Jared Nelson, artistic director of California Ballet, demonstrates a tight fifth position as he talks to his class about the importance of rotating from the hips. “Having a visual image helped me as a dancer, so I try to demonstrate as much as possible,” he says. “But I am also very conscious of word choice. Every dancer is different, and you have to phrase things in a language they will understand.”
Teachers should always be aware of how they communicate with their students, including how they choose language for different individuals, classes or situations. Using the right terminology in early stages of training will ensure that students learn the proper names of steps. This foundation is crucial, particularly when so much of the classical vocabulary has been substituted by nicknames and phrases. (Think “lame duck” or “step-up turn” in place of piqué en dehors.) But good use of language also means using imagery and positive reinforcement to ensure the right kind of messaging. What teachers say in the studio could make the difference between dancers who listen—and ones who really hear.
When teaching young dancers and beginners, Lorin Mathis suggests using the proper names of steps repeatedly. “I try to keep ideas and concepts simple so that their minds make an immediate correlation between movement or positions and the appropriate terminology,” says Mathis, faculty member at the University of Arizona’s dance department and artistic associate director for Kaatsbaan summer programs. He will then reiterate the concept throughout class, pointing out connections from earlier combinations. “Once they begin to grasp the concept, you can build on it. But repetition and simplicity are vital for beginners to build a solid foundation.”
Valerie Amiss, a faculty member at both the School of Pennsylvania Ballet and Princeton Ballet School, first teaches the proper names of steps for young beginners. “Then I’ll add imagery to help develop the right look,” she says. “I tell students that arabesque is not a position but a feeling! I also say ‘mermaid legs’ to encourage students to keep their legs together in assemblé or sous-sus.” Using vivid and relatable language guides even the youngest dancers to better understand technical concepts.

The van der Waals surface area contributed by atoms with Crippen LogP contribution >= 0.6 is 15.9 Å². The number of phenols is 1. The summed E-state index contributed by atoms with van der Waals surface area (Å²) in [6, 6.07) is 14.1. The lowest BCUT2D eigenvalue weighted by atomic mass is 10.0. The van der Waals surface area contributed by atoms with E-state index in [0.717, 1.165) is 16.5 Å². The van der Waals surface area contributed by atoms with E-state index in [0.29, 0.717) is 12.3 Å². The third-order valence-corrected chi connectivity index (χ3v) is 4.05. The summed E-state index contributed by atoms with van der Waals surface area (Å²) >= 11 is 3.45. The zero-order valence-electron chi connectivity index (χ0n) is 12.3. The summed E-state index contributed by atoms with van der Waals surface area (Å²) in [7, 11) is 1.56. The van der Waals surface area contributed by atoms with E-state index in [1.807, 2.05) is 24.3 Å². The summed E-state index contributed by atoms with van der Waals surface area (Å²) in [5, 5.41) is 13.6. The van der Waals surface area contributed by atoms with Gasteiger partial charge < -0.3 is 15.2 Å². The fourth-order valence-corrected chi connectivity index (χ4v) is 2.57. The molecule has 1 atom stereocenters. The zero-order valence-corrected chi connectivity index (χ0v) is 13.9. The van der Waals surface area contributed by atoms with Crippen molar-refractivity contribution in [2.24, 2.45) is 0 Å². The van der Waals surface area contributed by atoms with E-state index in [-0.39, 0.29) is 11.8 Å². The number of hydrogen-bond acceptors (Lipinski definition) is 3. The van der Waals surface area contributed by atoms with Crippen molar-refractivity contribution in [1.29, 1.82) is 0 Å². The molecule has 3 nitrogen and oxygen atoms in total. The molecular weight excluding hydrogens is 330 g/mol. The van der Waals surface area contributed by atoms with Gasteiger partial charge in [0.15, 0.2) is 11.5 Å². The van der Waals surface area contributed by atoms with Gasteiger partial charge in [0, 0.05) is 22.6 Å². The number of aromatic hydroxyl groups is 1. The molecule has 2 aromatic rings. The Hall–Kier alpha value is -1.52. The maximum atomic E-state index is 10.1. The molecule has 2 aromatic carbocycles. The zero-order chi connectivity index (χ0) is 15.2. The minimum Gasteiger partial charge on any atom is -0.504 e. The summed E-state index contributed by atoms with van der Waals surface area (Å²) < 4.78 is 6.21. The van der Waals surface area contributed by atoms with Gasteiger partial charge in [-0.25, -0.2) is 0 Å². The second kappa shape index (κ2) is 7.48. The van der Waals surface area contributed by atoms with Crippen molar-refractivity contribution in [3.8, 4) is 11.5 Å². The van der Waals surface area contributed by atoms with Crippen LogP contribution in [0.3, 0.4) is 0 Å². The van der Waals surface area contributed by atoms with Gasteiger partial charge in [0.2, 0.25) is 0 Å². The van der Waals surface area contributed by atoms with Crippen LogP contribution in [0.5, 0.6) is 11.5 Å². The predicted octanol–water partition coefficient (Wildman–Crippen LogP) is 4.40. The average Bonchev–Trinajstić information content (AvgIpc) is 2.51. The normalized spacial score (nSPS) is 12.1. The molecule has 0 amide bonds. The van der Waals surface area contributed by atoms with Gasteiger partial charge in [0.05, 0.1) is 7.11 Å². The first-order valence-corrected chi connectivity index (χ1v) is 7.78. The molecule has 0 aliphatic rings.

Try a New Approach
Keep in mind that a straightforward verbal correction may not resonate with all students. Because everyone learns differently, Mathis tries to express one idea in several ways. If dancers carry tension in their upper bodies, for example, Mathis might say: “Let your port de bras soften like a weeping willow.” Or if the image of a tree doesn’t evoke the right response, he might try focusing on the student’s use of breath. “As a dancer, I always found it easier when I could compare it to something I already understood,” he says.
Nelson uses the same strategy when it comes to using imagery and descriptive language. He points to turnout as an example. “It’s hard to get a young body to understand how to rotate and pull up, not tuck under,” says Nelson. “Turnout must be worked, not forced, and students need to know the difference. I use different words in the moment to get the dancer to understand the feeling, so I don’t have to always physically manipulate them.” (A favorite example: “Wrap your cookies.”)
Some days, Nelson finds it might be more productive to leave a dancer alone. “You have to be sensitive because a dancer’s mood is very relevant to how hard they’re going to work. Remember that they’re human, and not robots.”
Creating a space where students feel they can express themselves fully is crucial to the dancer’s development. For the youngest classes, Amiss finds greater success when she talks less and watches more. “Allowing very young students to explore their own feelings and creative thinking is amazing to see,” she says. With intermediate and advanced students, Amiss encourages them to start a dialogue, ask questions and not be afraid of being criticized by their peers. When working with children with special needs, she takes the same approach. “I might focus more on body language and staying engaged, but like all children, they just need a classroom where they feel loved and respected.”
Mathis takes the same positive approach and feels that students are much more receptive to corrections when they don’t feel threatened or belittled. Instead, they have the confidence to try new approaches, make mistakes and try again. “Insults and shame do not help a dancer improve,” he says. “When there is mutual trust, everyone comes out better, happier and healthier.”